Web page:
- Issue: Nearly all U.S. adults over 65 have some mental health coverage through Medicare. Whether that coverage is sufficient is in question. Comparing mental health care access and affordability for U.S. Medicare beneficiaries with that for older adults in peer nations could highlight coverage gaps and point to opportunities for improvement.
- Goals: To compare rates of self-reported diagnosed mental health problems, mental health burden, and financial hardship for adults 65 and over in the United States with those in 10 other high-income countries since the start of the COVID-19 pandemic.
- Methods: Analysis of findings from the 2021 Commonwealth Fund International Health Policy Survey of Older Adults.
- Key Findings: Among older adults in the 11 countries, U.S. Medicare beneficiaries were the most likely to report being diagnosed with a mental health condition. The rate was highest for Hispanic/Latinx beneficiaries. U.S. respondents were also the most likely to report seeking care for their mental health condition, skipping needed care due to cost, and worrying about material hardship. Possible areas for U.S. reform include removing financial barriers to mental health services, addressing unmet social needs of individuals with mental health problems, and further investigating the pronounced disparities between older Hispanic/Latinx adults and other groups.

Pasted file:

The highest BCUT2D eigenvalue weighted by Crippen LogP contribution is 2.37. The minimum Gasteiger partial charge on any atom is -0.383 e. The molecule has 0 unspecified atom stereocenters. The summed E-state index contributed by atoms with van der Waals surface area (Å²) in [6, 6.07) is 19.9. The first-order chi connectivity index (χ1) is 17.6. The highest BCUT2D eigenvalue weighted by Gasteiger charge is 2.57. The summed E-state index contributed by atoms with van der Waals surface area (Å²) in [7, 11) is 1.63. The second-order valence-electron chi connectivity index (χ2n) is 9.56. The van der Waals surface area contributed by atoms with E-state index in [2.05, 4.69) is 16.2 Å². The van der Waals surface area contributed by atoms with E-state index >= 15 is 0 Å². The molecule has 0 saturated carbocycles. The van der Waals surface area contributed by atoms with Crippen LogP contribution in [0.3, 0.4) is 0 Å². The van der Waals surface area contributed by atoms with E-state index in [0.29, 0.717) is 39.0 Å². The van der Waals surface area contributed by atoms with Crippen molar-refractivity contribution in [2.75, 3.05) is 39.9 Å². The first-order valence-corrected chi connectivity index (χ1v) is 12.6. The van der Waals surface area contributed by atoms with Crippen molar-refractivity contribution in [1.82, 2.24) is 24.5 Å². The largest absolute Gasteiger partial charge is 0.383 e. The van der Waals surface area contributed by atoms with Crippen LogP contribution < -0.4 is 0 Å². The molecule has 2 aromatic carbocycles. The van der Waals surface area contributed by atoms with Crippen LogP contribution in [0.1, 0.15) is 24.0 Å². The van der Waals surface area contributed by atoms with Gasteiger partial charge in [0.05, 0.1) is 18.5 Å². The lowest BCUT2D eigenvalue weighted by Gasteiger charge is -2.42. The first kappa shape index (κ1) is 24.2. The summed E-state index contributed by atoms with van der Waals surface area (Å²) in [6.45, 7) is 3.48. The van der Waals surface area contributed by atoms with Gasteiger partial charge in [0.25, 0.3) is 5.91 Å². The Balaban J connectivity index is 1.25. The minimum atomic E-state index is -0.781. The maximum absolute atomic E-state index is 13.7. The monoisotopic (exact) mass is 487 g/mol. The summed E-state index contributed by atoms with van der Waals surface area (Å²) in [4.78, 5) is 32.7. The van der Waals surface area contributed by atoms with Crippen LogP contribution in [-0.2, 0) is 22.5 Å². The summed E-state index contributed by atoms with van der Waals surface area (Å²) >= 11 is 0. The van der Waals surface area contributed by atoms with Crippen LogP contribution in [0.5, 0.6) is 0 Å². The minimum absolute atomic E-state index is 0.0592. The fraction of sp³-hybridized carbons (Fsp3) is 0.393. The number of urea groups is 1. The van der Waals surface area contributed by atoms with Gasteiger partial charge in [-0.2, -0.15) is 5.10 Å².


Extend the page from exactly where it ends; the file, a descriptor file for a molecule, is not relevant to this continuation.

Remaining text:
Nearly all U.S. adults over age 65 have some mental health coverage through their enrollment in Medicare, which covers annual depression and substance use screenings, outpatient therapy, and counseling services, among other services.1 But is that coverage enough to ensure older Americans’ mental health needs are being met, especially as cases of depression and other mental health disorders have risen during the pandemic?2
Drawing on findings from a survey of more than 18,000 adults age 65 and older in 11 high-income countries, we compare Medicare beneficiaries in the United States with older adults in other high-income countries with regard to mental health burden, ability to access and afford needed mental health care, and experience of financial hardship.3 (When our sample size allows for it, we also show how these results compare for different races and ethnicities within the U.S.)
Conducted by the research firm SSRS and the Commonwealth Fund’s international partners, the survey was fielded between March and June 2021. It is the latest in the Commonwealth Fund’s series of International Health Policy Surveys, conducted annually to enable cross-national comparisons between the U.S. and other high-income countries.